Plant-Based Diet May Prevent Heart Disease

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An estimated 80 million American adults---one in three--have one or more types of heart disease, says the American Heart Association (A.H.A.), based in Dallas, Texas. Diet can have a significant effect on reducing the risk of heart disease. Since even people who take statin drugs for lowering cholesterol may have heart attacks, dietary interventions should not be underestimated. "

Dietary Components Are Key

Evidence suggests that dietary patterns have a lot to do with the development of heart disease. A study conducted by nutritional biochemist Alice Lichtenstein and colleagues has found that sticking to the Dietary Guidelines for Americans 2005 reduced the progression of arterial plaque--the buildup of fatty deposits in artery walls--in women who already had the disease. The guidelines provide authoritative advice about how dietary habits can promote health and reduce risk for major chronic illnesses.

Dr. Lichtenstein is Director of the Cardiovascular Nutrition Laboratory at the Jean Mayer U.S. Department of Agriculture's Human Nutrition Research Center on Aging at Tufts University in Boston, Massachusetts. Her study examined data on eating patterns of 224 postmenopausal women. Multiple angiographs, which measure the degree of coronary artery disease, were taken of each volunteer at the beginning and end of a three-year study period. The researchers used a comprehensive measurement to score adherence to both individual and overall dietary components of the guidelines. They also used a mathematical method known as regression analysis to assess diet-disease associations. The women who showed a greater adherence to the overall guidelines had less progression of atherosclerotic lesions over the three-year period.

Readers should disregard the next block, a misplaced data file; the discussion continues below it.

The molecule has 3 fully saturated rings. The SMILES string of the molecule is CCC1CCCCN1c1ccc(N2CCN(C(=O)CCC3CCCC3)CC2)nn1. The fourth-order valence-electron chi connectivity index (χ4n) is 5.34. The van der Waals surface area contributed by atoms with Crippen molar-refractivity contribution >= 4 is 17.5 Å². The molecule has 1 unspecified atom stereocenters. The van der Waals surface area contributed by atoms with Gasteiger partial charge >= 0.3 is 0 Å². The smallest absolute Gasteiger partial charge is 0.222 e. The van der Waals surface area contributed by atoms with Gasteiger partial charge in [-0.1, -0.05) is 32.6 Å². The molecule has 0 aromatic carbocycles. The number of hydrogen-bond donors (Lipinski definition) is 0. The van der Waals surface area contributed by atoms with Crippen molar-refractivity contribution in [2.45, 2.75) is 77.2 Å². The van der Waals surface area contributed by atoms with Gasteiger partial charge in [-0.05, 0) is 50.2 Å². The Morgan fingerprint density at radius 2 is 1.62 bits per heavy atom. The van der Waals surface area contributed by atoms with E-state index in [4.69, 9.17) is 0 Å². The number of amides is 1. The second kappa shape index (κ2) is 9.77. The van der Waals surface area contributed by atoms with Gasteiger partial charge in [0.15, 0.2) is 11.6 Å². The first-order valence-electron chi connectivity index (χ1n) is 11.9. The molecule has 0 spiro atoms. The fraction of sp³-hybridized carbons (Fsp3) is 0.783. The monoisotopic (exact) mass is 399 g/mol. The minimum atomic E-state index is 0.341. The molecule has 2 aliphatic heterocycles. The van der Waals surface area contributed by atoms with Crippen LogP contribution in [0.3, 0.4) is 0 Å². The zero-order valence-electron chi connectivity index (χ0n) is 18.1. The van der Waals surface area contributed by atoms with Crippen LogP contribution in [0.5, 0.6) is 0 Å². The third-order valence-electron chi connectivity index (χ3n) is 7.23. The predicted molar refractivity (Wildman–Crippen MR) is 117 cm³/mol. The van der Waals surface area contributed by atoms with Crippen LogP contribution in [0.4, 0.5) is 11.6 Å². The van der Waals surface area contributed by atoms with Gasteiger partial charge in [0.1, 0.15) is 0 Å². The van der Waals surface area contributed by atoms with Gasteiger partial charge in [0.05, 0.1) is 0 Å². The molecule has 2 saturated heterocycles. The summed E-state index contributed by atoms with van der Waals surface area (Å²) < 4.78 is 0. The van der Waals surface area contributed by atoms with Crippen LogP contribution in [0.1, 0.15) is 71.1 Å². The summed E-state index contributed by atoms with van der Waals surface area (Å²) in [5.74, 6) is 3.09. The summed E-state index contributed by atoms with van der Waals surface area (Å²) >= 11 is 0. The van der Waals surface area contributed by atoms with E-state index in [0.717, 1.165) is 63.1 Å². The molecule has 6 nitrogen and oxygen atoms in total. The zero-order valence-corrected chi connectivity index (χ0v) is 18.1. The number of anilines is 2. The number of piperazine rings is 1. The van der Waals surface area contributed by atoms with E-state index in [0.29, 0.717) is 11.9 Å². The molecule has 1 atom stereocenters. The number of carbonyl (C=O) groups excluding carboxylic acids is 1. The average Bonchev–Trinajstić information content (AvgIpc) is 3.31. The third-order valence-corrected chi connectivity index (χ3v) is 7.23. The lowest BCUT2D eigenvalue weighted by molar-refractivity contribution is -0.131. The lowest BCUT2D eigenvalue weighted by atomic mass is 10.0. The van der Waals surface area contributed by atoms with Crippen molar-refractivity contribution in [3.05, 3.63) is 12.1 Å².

She explained: "We established that individual dietary components do not have the same weight as the total diet in terms of describing diet-disease relationship. This is important from a public health perspective, because the work supports the development of effective dietary guidance for preventing health problems."

The finding highlights the need for more sophisticated approaches to assessing the effect of dietary recommendations on various chronic diseases, wrote the authors.

Food Chemical Findings

Some consumers clearly are striving to eat well as a way to prevent or delay heart problems that eventually could require taking prescription medications. In response, food companies are adding naturally occurring nutrients to foods in higher-than-natural concentration as a way of helping consumers.

Phytosterols are sterols and stanols, compounds found in small quantities in plants. When consumed by humans in large quantities, phytosterols reduce arterial plaque buildup. In plants, these compounds are similar in structure and function to cholesterol, and in humans they work by blocking the absorption of cholesterol in the small intestine.

"Phytosterols are not naturally found in any one food serving in high enough levels to have an effect on cardiovascular disease," says Dr. Lichtenstein.

Numerous clinical trials have shown that consuming foods enriched with at least 0.8 grams and up to 3 grams of plant sterols or stanols daily lowers serum low-density lipoprotein-cholesterol (LDL-C) levels. By comparison, we would have to eat at least 100 or more carrots to get the equivalent of 0. …